Wednesday, August 09, 2006


Since when is a Senate race political?

Joe Lieberman, on being sent packing in the Democratic Senate primary, blamed his defeat on
"the old politics of political partisanship."
The elegance of the phrase notwithstanding, what can this possibly mean? The demagogic demographics of decadent democracy? Isn't it simply a matter of "you can't keep flipping the bird at your constituents and expect to win, however much the deck is stacked in favor of incumbents?"

Lieberman, all eloquence and grace, goes on to say:
"For the sake of our state, our country and my party, I cannot and will not let that result go unchallenged"
referring presumably to his announced intention to run as an incumbent. What party would that be Joe -- the victory party you didn't get to have? I love how he sees a move that will split the Democratic vote and hand the seat to the Republican challenger as helping the state, country and party.

Just move on, Joe. You're done.

Well, joe-mentum turns out to be no-mentum, happily, but the problem is, he won't just move on. Just heard what sounded like a rumor, that Rove was offering to help him. That answers any lingering questions, if it's right. Wouldn't it be a hoot if Lamont carried a three-way race?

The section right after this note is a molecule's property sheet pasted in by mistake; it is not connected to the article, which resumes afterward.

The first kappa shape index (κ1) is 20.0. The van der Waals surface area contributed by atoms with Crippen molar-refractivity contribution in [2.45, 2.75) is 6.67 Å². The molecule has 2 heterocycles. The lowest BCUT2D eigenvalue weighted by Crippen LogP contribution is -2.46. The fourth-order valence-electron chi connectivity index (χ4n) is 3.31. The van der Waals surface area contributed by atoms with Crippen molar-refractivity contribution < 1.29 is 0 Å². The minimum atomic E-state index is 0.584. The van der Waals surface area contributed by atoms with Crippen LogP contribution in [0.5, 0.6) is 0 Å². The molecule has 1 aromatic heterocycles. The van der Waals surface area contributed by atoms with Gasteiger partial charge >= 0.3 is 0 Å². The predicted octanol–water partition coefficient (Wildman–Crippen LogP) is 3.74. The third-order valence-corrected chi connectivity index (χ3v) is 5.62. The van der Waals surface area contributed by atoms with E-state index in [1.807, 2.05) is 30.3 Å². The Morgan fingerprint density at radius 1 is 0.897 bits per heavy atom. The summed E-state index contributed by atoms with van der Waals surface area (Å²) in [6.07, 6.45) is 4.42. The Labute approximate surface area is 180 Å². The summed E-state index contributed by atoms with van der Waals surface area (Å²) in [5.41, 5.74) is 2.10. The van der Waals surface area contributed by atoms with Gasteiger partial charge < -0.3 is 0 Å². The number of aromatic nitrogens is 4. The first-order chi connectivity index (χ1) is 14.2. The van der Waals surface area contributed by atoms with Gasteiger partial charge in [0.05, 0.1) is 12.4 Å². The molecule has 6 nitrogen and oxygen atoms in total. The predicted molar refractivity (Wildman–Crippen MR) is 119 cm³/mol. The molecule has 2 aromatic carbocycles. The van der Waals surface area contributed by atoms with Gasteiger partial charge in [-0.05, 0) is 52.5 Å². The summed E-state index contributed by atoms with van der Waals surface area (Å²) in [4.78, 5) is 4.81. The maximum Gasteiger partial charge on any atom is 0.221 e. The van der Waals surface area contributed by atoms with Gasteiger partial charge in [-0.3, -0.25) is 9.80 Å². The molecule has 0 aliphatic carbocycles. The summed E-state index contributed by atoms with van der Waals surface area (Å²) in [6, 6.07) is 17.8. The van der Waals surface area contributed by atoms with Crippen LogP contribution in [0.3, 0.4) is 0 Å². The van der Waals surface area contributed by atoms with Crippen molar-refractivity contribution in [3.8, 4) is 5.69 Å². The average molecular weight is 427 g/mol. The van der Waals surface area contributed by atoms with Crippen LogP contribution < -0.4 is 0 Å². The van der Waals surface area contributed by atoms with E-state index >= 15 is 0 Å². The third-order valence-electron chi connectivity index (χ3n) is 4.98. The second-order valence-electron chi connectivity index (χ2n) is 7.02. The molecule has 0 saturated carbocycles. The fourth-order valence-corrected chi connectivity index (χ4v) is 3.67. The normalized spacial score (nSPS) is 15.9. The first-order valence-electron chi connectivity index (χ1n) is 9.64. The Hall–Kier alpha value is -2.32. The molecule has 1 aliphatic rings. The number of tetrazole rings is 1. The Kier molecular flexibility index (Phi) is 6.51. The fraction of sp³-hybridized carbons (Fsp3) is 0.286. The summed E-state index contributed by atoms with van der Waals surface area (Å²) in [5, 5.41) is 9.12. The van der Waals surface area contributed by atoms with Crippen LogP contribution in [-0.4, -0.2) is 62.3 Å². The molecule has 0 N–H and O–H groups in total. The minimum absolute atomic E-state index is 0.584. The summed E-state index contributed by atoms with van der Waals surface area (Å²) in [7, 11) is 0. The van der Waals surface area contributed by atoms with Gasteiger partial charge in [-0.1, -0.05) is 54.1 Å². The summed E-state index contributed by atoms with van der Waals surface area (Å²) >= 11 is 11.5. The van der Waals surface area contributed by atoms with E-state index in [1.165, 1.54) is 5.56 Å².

Another name on my 'public figures I never want to hear from or about again' list.
Nice kiss-off.

The chances of the Republican winning in November are between slim & none. None if Joe doesn't run and slim (if that) if Joe does run.

Chances are better than even that if Joe runs he will win.

Only 33% of voters in Connecticut are registered as Democrat and he got just shy of half of these votes in the primary. Whatever of these votes he looses in the Fall, he will likely make up with Republican votes--it being assumed that very few Republicans will pull for Ned--and they know that their guy doesn't have a prayer (or rather, that is all he has since he has no money nor name recognition). The real fight will be over the independants who are 45% of the voters.

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